Right Driver

What is a skid?

If we take a look at the Highway Code rule 119 we get the definition of a skid:

Rule 119

hc_rule_119_rear_of_the_car_skids_to_the_right_driver_steers_to_the_rightSkidding is usually caused by the driver braking, accelerating or steering too harshly or driving too fast for the road conditions. If skidding occurs, remove the cause by releasing the brake pedal fully or easing off the accelerator. Turn the steering wheel in the direction of the skid. For example, if the rear of the vehicle skids to the right, steer immediately to the right to recover.

Skids can be caused by a number of different manoeuvres, but it’s always a result of the action of one or more tyres exceeding the friction of the surface you’re driving on. The friction of the road is lessened by water, ice, gravel and the oily film that forms as it first rains after a period of dry weather. Your tyres’ tread depth, width and pressure will affect at what speed they overcomes friction.

How skids are caused


Oversteer is when you are driving around a bend and the rear wheels slide out. To correct the oversteer you must turn the wheels into the direction of the steer for just long enough that the rear wheels grip again. Any longer than that and you risk spinning the other way. You can see this demonstrated most clearly in the sports of drifting and rallying. Bear in mind that oversteer on a motorbike will require a different type of input than oversteer on a car. Here’s an example of what’s called ‘power oversteer’ in drifting. There are other types of oversteer such as ‘lift-off oversteer’ where you take your foot off the throttle and the resulting forwards weight shift causes the rear of the car to become lighter, making it easier for the tyres to overcome friction. Oversteer is difficult to control and recover from. Over-correct and you’ll end up in a ‘tank-slapper’ where you fishtail down the road from one side to another.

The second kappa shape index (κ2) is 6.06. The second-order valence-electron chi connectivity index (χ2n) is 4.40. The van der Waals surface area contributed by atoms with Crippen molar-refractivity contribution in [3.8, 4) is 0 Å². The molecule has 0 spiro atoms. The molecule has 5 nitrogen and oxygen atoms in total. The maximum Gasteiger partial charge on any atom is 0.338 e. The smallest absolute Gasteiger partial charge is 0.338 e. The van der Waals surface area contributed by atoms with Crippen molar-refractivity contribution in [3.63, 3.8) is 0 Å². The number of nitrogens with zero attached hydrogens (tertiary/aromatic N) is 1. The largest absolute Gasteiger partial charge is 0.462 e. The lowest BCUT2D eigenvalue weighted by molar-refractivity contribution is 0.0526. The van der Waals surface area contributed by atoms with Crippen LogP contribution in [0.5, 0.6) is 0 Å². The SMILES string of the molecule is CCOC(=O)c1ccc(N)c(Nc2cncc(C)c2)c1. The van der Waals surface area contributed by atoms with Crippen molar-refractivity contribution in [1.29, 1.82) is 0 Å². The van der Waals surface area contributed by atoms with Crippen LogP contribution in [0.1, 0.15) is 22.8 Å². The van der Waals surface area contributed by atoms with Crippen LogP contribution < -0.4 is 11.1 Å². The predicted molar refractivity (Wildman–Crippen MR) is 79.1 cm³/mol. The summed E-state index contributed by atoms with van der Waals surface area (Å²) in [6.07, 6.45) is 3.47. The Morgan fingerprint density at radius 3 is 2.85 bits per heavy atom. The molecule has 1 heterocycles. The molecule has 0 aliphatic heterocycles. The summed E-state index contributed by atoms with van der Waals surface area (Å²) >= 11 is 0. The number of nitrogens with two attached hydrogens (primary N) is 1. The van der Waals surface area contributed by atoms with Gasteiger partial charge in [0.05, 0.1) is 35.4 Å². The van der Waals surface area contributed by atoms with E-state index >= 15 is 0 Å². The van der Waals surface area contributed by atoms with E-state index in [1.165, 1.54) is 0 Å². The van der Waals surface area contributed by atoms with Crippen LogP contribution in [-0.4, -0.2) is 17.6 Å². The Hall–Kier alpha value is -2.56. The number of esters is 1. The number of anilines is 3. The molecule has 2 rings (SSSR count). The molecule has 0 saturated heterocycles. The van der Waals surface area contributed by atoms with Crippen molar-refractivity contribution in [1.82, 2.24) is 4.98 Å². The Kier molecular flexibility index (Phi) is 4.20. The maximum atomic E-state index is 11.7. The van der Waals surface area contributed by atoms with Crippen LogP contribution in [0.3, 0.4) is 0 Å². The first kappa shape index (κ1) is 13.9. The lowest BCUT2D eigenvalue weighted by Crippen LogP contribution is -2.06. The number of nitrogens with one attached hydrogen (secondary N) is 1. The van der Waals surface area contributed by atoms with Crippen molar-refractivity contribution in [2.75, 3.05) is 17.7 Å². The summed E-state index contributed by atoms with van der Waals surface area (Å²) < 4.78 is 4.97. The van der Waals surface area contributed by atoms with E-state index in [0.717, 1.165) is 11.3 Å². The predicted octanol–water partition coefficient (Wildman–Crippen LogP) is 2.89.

Understeer is where you turn the wheels but the car sledges straight ahead. This type of skid is very common in icy conditions. Almost all cars are set up to understeer at the limit because it is a more predictable type of skid and can always be stopped by going slower. Power understeer is caused by you applying too much throttle as you come out of a corner. This causes the wheels to spin and once they are spinning you have much less turning ability.

The more you turn the wheel when you’re in the skid, the less likely they are to grip. To regain control you need to scrub off some speed and reduce the steering angle. This video explains understeer.


Wheelspin is caused when you accelerate too hard on a slippery surface and the torque of the engine overcomes the available grip. It’s less likely to happen in a four-wheel drive car because you have twice as much tyre in contact with the road.

Heavy braking: the lock-up

If you brake too heavily and your car or bike doesn’t have anti-lock brakes (ABS) then one or more wheels will lock up and you then you’re skidding. If you’re riding a motorbike and it’s the front wheel then it’s likely it will ‘wash-out’ and you will end up on the floor. A rear-wheel skid is easier to control on a bike.

In a car if you lock the front wheels you will have no steering. If you lock the rear wheels the rear of the car will tend to swing towards either the side that locks up first, or if there’s a camber or slope on the road, the direction of the slope. To regain control you have to brake less. The wheel with the least load on it will lock up first. If you are turning, it will usually be the inside rear wheel then the inside front wheel.

Almost all modern cars come with ABS, so this is much less of an issue. Cars with Vehicle Stability Control (VSC) or a similar suite of electronics will brake each wheel individually to bring a skid or loss of control back under control.

Four-wheel drift

The four-wheel drift is more common in four-wheel drive vehicles. Because each wheel has some power going to it, there’s a greater likelihood of them all breaking traction and the vehicle will slide sideways fairly uniformly.


Hydroplaning is where standing water builds up a pressure wave ahead of the tyre which lifts it off the road surface and reduces your grip. The way to combat aquaplaning is to go slower and to ensure you have plenty of tread on your tyres that will disperse the water. This American video has a great explanation of what causes skids. Watch out of the ‘attractive skier’ at around 4:45.

For an explanation of highside and lowside motorbike skids, check out the videos in this article.

You can check out vehicle handling Highway Code questions here.

Darren has owned several companies in the automotive, advertising and education industries. He has run driving theory educational websites since 2010.

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Posted in Advice, Car, Heavy Vehicle, Highway Code, Motorbike, Passenger Vehicle
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